1. Microsoft AJAX Minifier (http://ajaxmin.codeplex.com/)
2. Google Closure Compiler (http://code.google.com/closure/compiler/)
3. UglifyJS (https://github.com/mishoo/UglifyJS)
Each of these compressors has its own futures. When you decide what compressor you will use you must read futures of each compressor.
Earlier I didn’t use CND (content delivery network) for my project. But now I think using CDN will make faster loading for users.
For instance I will use jQuery library in my project and I can load this library from http://ajax.googleapis.com/ajax/libs/jquery/1.4.2/jquery.min.js. It can increase loading speed for user if user has already been in other site which used the same library. This library has already been loaded to user’s cache and when user will come to our page his browser just get this library from cache and won’t load it from our server.
When you have to add big piece of code in DOM then you’d better use documentFragment object.c
var fragment = document.createDocumentFragment();
var heading = fragment.appendChild(document.createElement('h1'));
heading.appendChild(document.createTextNode('Quotes by Yoda'));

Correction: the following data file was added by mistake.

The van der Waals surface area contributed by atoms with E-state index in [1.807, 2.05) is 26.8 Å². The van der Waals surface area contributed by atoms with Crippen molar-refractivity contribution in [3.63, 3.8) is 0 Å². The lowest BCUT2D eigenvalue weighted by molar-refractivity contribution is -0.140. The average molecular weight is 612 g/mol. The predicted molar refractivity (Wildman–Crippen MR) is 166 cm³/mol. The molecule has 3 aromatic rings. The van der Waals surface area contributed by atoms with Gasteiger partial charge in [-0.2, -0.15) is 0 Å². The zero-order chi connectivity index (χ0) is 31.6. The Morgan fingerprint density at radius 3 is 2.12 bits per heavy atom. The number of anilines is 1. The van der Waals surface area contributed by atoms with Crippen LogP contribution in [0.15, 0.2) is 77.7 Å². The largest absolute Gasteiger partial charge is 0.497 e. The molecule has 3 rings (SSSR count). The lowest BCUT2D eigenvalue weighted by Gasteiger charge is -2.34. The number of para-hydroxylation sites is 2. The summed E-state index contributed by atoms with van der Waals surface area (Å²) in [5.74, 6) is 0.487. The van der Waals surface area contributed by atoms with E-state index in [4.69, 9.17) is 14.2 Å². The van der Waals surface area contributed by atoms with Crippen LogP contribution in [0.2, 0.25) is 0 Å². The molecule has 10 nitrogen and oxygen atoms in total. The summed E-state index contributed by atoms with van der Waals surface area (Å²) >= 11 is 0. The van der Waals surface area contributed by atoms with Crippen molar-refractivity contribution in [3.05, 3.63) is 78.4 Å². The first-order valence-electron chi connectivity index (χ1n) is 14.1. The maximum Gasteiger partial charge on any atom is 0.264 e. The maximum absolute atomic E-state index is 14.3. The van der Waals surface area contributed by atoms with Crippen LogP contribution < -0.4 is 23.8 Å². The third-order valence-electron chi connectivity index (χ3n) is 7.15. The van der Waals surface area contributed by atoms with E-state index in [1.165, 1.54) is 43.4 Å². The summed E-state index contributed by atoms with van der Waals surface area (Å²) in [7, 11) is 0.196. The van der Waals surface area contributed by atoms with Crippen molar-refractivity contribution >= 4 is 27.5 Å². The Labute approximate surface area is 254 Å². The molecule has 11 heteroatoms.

var blockquote = fragment.appendChild(document.createElement('blockquote'));
var p = blockquote.appendChild(document.createElement('p'));
p.appendChild(document.createTextNode('Always two there are'));
The example above creates a document fragment, adds some HTML to it, then appends the entire sub-tree to the <body> of the main document. The DocumentFragment interface inherits from Node, and is a lightweight version of the Document interface, intended for temporary storage of DOM structures. For example, it can be used as temporary canvas for building a group of nodes or to store a group of nodes while moving it from one part of a document to another.
Pavel, .NET developer
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